All that aside, you will rarely find such a story in a large metro paper. The only time you’ll see a story about Mrs. Kurtz and her sister Mrs. Cianca is if they got into a bar brawl, and even then it might not be newsworthy. I have written before about the problem we have when we find out something criminal that affected a member of our family. Searchable newspapers make it easy to find these transgressions. You search for the right name and/or address and you might find things your older relatives choose to not discuss. As a researcher, we feel delighted that we found this story to add to the family history, but we also find out that older relatives who would rather not discuss the negative actions of their siblings can get a bit vindictive when you need more info from them. You blab to the world that Uncle Ercole broke a policeman’s jaw and spent ten years in prison, and even though Ercole is long gone, his baby sister decides that she’s not going to show you any more old photos because you took the newspaper story and reported it as fact!! The last thing you want to hear from an elderly relative with memories and photographs is, “My brother was FRAMED! He didn’t go to jail. Spent ten years in the war!!” But no war went on for ten years… All I am saying is to be discrete if possible when recording the actions of your long dead relatives, if you stand to lose new information as a result.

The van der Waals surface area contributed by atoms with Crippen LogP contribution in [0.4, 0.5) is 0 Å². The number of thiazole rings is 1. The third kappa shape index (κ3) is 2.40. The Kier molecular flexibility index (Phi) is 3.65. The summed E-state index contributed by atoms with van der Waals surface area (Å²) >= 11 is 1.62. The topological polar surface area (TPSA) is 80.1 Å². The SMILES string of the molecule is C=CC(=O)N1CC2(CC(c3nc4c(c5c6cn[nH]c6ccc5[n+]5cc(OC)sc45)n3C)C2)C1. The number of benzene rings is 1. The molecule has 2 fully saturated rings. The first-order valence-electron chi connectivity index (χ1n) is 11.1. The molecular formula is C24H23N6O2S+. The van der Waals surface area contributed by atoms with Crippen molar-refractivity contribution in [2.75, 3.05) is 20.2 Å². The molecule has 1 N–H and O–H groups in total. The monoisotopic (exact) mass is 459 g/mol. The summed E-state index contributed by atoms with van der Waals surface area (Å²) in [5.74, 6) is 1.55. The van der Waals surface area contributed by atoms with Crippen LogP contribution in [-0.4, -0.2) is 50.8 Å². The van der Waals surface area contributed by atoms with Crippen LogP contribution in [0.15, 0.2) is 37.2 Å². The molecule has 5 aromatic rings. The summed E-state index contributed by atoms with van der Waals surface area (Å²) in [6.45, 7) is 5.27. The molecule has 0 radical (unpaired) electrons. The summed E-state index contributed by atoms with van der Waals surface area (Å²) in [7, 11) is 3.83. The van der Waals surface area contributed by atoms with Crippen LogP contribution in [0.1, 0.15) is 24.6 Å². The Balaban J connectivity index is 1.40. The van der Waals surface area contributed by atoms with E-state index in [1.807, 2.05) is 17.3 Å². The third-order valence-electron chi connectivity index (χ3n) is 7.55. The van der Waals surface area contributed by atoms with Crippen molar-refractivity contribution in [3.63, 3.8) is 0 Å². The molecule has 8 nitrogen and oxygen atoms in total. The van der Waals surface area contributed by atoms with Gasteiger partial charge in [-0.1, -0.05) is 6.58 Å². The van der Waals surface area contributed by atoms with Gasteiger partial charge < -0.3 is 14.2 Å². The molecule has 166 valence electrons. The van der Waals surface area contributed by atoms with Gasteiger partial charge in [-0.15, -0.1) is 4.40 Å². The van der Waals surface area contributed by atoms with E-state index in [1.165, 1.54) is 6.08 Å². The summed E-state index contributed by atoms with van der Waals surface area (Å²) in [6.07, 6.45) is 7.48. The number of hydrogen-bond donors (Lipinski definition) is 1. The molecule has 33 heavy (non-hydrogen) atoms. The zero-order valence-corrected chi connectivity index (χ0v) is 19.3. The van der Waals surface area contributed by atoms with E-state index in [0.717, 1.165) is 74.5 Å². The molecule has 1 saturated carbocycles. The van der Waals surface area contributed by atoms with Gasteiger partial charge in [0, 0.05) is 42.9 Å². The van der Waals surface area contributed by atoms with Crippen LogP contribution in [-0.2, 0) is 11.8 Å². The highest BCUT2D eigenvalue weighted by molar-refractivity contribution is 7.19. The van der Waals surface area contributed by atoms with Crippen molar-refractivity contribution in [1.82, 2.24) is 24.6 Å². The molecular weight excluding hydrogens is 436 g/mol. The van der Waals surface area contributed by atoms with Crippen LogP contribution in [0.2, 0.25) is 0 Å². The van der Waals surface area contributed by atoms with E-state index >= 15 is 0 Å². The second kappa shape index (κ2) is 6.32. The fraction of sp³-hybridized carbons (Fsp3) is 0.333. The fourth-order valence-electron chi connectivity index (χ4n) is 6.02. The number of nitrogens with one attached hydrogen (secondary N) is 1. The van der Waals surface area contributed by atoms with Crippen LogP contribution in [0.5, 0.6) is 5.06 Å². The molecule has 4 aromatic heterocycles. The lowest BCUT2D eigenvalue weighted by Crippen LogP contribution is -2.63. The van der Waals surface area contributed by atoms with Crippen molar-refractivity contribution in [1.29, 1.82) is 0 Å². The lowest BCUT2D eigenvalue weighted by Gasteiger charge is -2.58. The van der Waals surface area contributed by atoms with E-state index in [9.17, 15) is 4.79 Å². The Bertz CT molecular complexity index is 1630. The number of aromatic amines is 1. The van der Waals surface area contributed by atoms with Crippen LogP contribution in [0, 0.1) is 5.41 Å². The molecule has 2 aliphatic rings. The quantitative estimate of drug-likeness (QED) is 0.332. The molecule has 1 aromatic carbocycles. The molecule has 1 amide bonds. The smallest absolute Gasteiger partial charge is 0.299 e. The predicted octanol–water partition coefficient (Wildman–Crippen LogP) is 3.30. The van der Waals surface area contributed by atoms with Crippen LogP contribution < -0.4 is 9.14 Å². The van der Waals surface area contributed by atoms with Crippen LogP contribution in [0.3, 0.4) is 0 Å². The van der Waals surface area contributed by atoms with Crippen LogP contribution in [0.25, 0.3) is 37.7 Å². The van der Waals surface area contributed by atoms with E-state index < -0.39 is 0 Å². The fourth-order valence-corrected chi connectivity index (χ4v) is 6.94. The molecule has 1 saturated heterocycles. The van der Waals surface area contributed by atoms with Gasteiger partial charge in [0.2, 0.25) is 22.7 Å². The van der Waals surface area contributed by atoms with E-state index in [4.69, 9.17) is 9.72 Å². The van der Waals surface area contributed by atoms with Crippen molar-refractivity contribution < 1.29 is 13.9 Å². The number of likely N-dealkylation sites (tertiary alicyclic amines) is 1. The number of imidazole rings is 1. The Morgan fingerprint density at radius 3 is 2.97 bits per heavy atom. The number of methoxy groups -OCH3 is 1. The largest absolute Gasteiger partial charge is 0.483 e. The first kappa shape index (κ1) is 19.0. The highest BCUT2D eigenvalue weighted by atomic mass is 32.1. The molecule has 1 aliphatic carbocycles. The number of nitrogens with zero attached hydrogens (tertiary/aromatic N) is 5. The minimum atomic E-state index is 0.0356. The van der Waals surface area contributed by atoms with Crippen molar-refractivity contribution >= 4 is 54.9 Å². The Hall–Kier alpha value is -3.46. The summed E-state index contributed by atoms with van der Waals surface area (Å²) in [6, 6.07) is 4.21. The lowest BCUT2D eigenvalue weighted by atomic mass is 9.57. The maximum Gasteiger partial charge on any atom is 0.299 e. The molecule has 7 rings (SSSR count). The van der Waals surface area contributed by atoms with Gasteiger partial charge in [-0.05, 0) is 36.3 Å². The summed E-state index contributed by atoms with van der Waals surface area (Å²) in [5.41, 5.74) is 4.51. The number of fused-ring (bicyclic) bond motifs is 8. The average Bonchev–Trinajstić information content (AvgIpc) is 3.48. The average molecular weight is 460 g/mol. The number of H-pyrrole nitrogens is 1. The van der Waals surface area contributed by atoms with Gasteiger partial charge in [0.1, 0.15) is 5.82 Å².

Next month I will go through the Chicago Newspapers that are no longer published, and there are many. I will also go over www.newspapers.com, a pay web site that covers a lot of Chicago and the rest of the USA and can be searched from home.
If you have any questions, send me an e-mail at firstname.lastname@example.org and please put “Fra Noi” in the subject line. Have fun!